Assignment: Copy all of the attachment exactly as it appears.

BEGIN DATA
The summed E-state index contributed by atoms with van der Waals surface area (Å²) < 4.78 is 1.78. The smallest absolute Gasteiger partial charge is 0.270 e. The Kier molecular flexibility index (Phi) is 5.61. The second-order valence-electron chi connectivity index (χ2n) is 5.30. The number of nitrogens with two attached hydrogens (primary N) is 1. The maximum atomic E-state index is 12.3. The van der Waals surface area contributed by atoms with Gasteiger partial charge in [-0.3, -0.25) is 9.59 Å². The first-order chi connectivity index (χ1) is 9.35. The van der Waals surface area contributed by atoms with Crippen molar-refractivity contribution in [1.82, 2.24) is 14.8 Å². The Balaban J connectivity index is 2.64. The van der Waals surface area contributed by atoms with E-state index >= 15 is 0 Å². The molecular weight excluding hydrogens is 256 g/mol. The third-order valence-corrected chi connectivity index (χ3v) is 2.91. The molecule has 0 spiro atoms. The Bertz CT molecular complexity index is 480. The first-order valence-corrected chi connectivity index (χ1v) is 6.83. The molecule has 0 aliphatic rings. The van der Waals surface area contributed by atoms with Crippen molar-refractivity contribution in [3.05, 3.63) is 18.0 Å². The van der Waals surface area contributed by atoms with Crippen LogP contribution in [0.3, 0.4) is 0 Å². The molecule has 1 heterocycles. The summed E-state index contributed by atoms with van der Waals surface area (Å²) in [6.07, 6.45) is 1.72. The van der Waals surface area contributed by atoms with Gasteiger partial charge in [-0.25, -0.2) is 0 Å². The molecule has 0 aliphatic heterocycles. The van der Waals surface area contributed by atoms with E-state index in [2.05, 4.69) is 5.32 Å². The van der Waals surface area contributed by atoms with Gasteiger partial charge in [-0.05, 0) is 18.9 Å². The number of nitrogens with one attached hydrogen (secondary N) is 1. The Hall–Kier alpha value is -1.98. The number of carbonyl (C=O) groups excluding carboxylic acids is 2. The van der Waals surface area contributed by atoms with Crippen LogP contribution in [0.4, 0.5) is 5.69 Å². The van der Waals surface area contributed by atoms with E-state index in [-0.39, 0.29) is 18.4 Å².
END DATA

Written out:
The summed E-state index contributed by atoms with van der Waals surface area (Å²) < 4.78 is 1.78. The smallest absolute Gasteiger partial charge is 0.270 e. The Kier molecular flexibility index (Phi) is 5.61. The second-order valence-electron chi connectivity index (χ2n) is 5.30. The number of nitrogens with two attached hydrogens (primary N) is 1. The maximum atomic E-state index is 12.3. The van der Waals surface area contributed by atoms with Gasteiger partial charge in [-0.3, -0.25) is 9.59 Å². The first-order chi connectivity index (χ1) is 9.35. The van der Waals surface area contributed by atoms with Crippen molar-refractivity contribution in [1.82, 2.24) is 14.8 Å². The Balaban J connectivity index is 2.64. The van der Waals surface area contributed by atoms with E-state index >= 15 is 0 Å². The molecular weight excluding hydrogens is 256 g/mol. The third-order valence-corrected chi connectivity index (χ3v) is 2.91. The molecule has 0 spiro atoms. The Bertz CT molecular complexity index is 480. The first-order valence-corrected chi connectivity index (χ1v) is 6.83. The molecule has 0 aliphatic rings. The van der Waals surface area contributed by atoms with Crippen molar-refractivity contribution in [3.05, 3.63) is 18.0 Å². The van der Waals surface area contributed by atoms with Crippen LogP contribution in [0.3, 0.4) is 0 Å². The molecule has 1 heterocycles. The summed E-state index contributed by atoms with van der Waals surface area (Å²) in [6.07, 6.45) is 1.72. The van der Waals surface area contributed by atoms with Gasteiger partial charge in [-0.25, -0.2) is 0 Å². The molecule has 0 aliphatic heterocycles. The van der Waals surface area contributed by atoms with E-state index in [2.05, 4.69) is 5.32 Å². The van der Waals surface area contributed by atoms with Gasteiger partial charge in [-0.05, 0) is 18.9 Å². The number of nitrogens with one attached hydrogen (secondary N) is 1. The Hall–Kier alpha value is -1.98. The number of carbonyl (C=O) groups excluding carboxylic acids is 2. The van der Waals surface area contributed by atoms with Crippen LogP contribution in [0.4, 0.5) is 5.69 Å². The van der Waals surface area contributed by atoms with E-state index in [-0.39, 0.29) is 18.4 Å².